Parenting is a rewarding, but challenging job no matter how you look at it. Kids are wonderful, but they also stretch our hearts, minds and wills as far as they can be stretched. It can cause us to grow a lot, or to snap. Here are 3 virtues that help us bring out the best in ourselves, as well as in our kids!
Taboo word. I mean, who wants to promote lack of self-esteem, right? But that’s not what humility is, at least in the Christian sense of the word. Humility refers to the ability to recognize, and accept who we really are. This doesn’t mean debasing ourselves – it means objectively recognizing our strengths as well as areas of challenge. Humility is essential for parenting.
The only way to give the best of ourselves is to first objectively recognize and acknowledge what that is, AND what that isn’t. Knowing our own shortcomings and challenges is essential if we want to avoid passing them on as much as possible. Humility implies the ability to learn. We often think of parenting as a process of giving and teaching, but it is just as much a process of receiving and learning.
There’s nothing wrong with learning from our kids. Learning as a parent is a beautiful reality. But it comes with its challenges – like the willingness to APOLOGIZE when we’re wrong and accept that being parents doesn’t mean we always have to be right. Our kids will respect us much more for acknowledging and apologizing when we’re wrong then they will if we insist we’re always right even when it’s evident that we’re not. Humility.
As a final thought: humility also means that we have the ability to accept others as they are. It’s OK if our child isn’t the smartest, or the fastest, or… or… or… It’s OK if one of our kids has a hard time with patience and the other has a tough time sharing. That’s part of life. It’s part of who they are. It’s NOT a reflection of our parenting. We need to be humble enough to accept our kids as they are and yes, help them grow, but without resenting that growth is needed. They’re not perfect. We’re not perfect. And that’s OK. Parenting becomes much easier when we recognize and accept that.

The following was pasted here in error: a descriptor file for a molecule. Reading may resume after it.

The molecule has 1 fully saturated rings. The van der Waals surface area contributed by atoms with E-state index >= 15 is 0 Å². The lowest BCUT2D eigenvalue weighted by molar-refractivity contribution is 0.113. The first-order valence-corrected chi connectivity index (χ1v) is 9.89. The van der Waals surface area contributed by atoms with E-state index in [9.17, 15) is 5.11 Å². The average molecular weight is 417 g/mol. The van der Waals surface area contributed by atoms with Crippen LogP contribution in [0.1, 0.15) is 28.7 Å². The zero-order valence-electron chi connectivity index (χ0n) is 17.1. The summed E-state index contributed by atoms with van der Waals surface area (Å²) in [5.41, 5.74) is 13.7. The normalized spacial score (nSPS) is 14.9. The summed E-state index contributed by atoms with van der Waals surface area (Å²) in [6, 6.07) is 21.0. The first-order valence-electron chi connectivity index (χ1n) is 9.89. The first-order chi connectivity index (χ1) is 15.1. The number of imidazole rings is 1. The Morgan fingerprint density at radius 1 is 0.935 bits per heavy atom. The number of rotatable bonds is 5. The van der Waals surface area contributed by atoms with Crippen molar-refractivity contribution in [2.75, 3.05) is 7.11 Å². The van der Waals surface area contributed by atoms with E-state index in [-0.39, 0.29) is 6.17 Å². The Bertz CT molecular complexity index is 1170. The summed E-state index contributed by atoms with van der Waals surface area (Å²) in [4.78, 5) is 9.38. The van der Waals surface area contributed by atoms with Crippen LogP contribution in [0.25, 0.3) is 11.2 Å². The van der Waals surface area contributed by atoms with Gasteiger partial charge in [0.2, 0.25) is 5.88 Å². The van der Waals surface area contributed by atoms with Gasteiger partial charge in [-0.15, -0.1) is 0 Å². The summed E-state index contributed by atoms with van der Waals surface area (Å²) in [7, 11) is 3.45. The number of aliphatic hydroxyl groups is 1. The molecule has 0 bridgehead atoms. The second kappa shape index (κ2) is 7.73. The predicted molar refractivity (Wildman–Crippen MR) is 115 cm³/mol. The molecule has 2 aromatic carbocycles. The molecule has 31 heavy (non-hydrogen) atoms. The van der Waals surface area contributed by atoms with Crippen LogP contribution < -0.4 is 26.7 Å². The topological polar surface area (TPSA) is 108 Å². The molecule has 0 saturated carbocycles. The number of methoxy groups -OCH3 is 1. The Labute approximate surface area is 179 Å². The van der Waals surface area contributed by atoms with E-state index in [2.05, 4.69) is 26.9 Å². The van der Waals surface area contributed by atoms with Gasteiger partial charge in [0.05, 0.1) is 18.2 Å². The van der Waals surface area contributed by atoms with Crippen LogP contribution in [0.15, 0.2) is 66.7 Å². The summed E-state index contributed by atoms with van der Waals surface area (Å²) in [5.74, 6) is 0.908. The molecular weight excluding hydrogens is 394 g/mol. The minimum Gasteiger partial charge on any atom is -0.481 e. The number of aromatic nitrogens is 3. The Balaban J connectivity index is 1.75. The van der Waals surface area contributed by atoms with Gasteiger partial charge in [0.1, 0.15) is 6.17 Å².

I list patience after humility because it’s impossible to be patient without at least a little humility. We obviously need patience with our kids as they make mistakes and learn from them, learn how to handle their emotions and express themselves, take all of our attention and more, etc. But we also need patience with OURSELVES, and with our spouses and other people involved in our children’s lives. That’s sometimes harder than being patient with our kids, because we often have higher expectations for ourselves and other adults than for or kids.
But again, none of us are perfect and all of us are going to make mistakes. Being patient with ourselves, others and our kids makes life more livable in spite of its imperfections. It also helps keep things into perspective and avoids letting a little thing turn into a big thing due to our impatience. Even setting all mistakes aside, we still need patience as parents because the nature of childhood is gradual development. Even the best and easiest child takes TIME to learn things and develop skills and habits, and waiting takes patience.
Be honest. Be true to yourself. Be authentic and coherent. The foundation for a loving relationship, as well as effective parenting is trust. Your child has to be able to trust you in order to confide in you, learn from you and follow your example. Integrity is also essential for establishing a family culture and helping your child grow in character, virtue and principle.
Ultimately, your integrity teaches your child how to discover who they are and be true to themselves. Shortly after they reach the age of reason, children start experiencing peer pressure and can be tempted to conform for the sake of conforming. When they’re young, this could just mean what type sneakers they wear or what games they want to play, but as they get older, more serious issues get involved. Your integrity can help your child learn from a young age how important it is to be true to their principles, even when it means going against the flow. Later on, they’ll be very grateful that you taught them how to be THEMSELVES, because in the end, that’s who they’ll be living with for life!